LUMBERTON — Gov. Roy Cooper will be in Lumberton on Saturday to work hand-in-hand with volunteers to repair homes damaged last year when Hurricane Matthew blew through Robeson County on Oct. 8.
And he need some help.
“Almost a year after Hurricane Matthew, people are still trying to recover and get back into their homes,” Stephanie Chavis, Robeson County’s Emergency Services director, told the county’s Board of Commissioners on Monday. “Gov. Roy Cooper encourages all North Carolinian’s to join together for a volunteer day of service.”
Saturday is being billed as “Rebuild NC Day of Service.” While the governor will be working in Lumberton, his cabinet secretaries will be joining volunteers in repairing damaged homes in Princeville, Kinston, Goldsboro and Fayetteville. The hope is that hundreds of volunteers will come come out and help at these hardest hurricane areas of the state.
“We are asking Robeson County residents to come out this Saturday, Oct. 7, from 9 .m. to 3 p.m. to help those communities who are still recovering from Hurricane Matthew,” Chavis told commissioners. “Volunteers in our county will be assisting the N.C. Baptist Men Disaster Relief group to continue with cleanup and rebuilding”.
Chavis said the majority of work will be in areas of construction, such as replacing Sheetrock, floors, doors and cabinets. There will be some roofing, plumbing, HVAC and electrical work available, said Chavis.
According to Chavis, volunteers should meet at 7:30 a.m. Saturday at 141 Avent Road, just off Starlite Drive in Lumberton. Volunteers should bring hand tools, such as hammers and battery powered screwdrivers. They should also bring gloves, dust masks and safety glasses, Chavis said.
In other business, the commissioners heard an update on the Beaver Management Assistance Program from Bo Benton, a wildlife specialist with the U.S. Department of Agriculture who told commissioners he has been busy as … well, you know.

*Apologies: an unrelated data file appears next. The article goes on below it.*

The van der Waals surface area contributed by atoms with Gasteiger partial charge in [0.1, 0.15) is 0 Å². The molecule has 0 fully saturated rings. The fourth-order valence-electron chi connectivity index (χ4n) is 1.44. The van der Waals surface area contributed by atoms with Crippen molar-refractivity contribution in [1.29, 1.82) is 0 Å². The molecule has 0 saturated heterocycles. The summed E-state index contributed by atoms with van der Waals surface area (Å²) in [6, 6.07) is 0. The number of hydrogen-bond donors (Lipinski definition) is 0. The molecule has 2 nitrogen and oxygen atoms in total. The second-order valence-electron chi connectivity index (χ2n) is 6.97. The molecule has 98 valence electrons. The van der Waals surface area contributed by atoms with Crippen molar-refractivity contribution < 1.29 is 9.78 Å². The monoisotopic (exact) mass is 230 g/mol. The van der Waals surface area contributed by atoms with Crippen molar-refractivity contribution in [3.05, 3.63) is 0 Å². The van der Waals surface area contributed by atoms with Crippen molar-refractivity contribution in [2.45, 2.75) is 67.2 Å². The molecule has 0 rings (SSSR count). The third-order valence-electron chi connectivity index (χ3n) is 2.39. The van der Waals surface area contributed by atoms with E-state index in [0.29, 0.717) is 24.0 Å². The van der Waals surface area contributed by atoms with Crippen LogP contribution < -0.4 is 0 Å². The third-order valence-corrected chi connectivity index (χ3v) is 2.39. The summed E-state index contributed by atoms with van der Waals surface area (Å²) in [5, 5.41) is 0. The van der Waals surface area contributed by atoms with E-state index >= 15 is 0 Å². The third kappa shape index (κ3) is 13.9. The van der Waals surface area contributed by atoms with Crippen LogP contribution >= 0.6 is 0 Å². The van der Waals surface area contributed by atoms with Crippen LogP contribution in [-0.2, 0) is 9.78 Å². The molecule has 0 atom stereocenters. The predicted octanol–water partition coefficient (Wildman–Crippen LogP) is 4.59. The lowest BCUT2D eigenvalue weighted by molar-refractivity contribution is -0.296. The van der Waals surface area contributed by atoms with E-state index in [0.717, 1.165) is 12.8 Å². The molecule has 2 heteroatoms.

“It has been a long year,” Benton told the commissioners. “Since the storm (Hurricane Matthew) we’ve been really busy. I’ve been all over the county.”
Benton said that since the hurricane people have become more concerned about water standing on their property.
“They don’t want more water issues and beavers mean problems,” he said.
Benton cited several statistics about the Beaver Management Assistance Program for the past year that he said might change slightly. The federal government’s fiscal year for 2017-18 began on Oct. 1.
According to Benton, in the past year he has performed 89 jobs, removing 190 dams and 240 beavers. He said that Beaver Management Assistance Program activities have prevented losses of $187,911 in timber resources; $220 in crops and agriculture; $228,100 to roadways and bridges; $53,500 to irrigation systems and drainage ditches; and $3,200 in other resources.
The commissioners on Monday also:
— Granted South East Area Transit System the authority to submit on behalf of the county an application to the N.C. Department of Transportation for funds available through the Community Transportation Program. The program provides assistance to coordinate existing transportation programs operating in Robeson County as well as provides transportation options and services for communities within the service area.
The request to file the application was made by Sharon Robinson, director of SEATS.
The county is requesting a total of $722,568 for the fiscal year beginning July 1, 2018, and ending June 30, 2019. The county’s share of these funds is $91,571.
— Approved renewal of the contract agreement between Jail Health Services and Dr. Theresa Bullard.
— Appointed Edward Henderson of Red Springs to serve on the Robeson County Board of Health, and re-appointed Dr. Courtney Parker and Tim Ferguson II to serve on the board. All three appointments become effective Jan. 1.
Bob Shiles can be reached at 910-416-5165.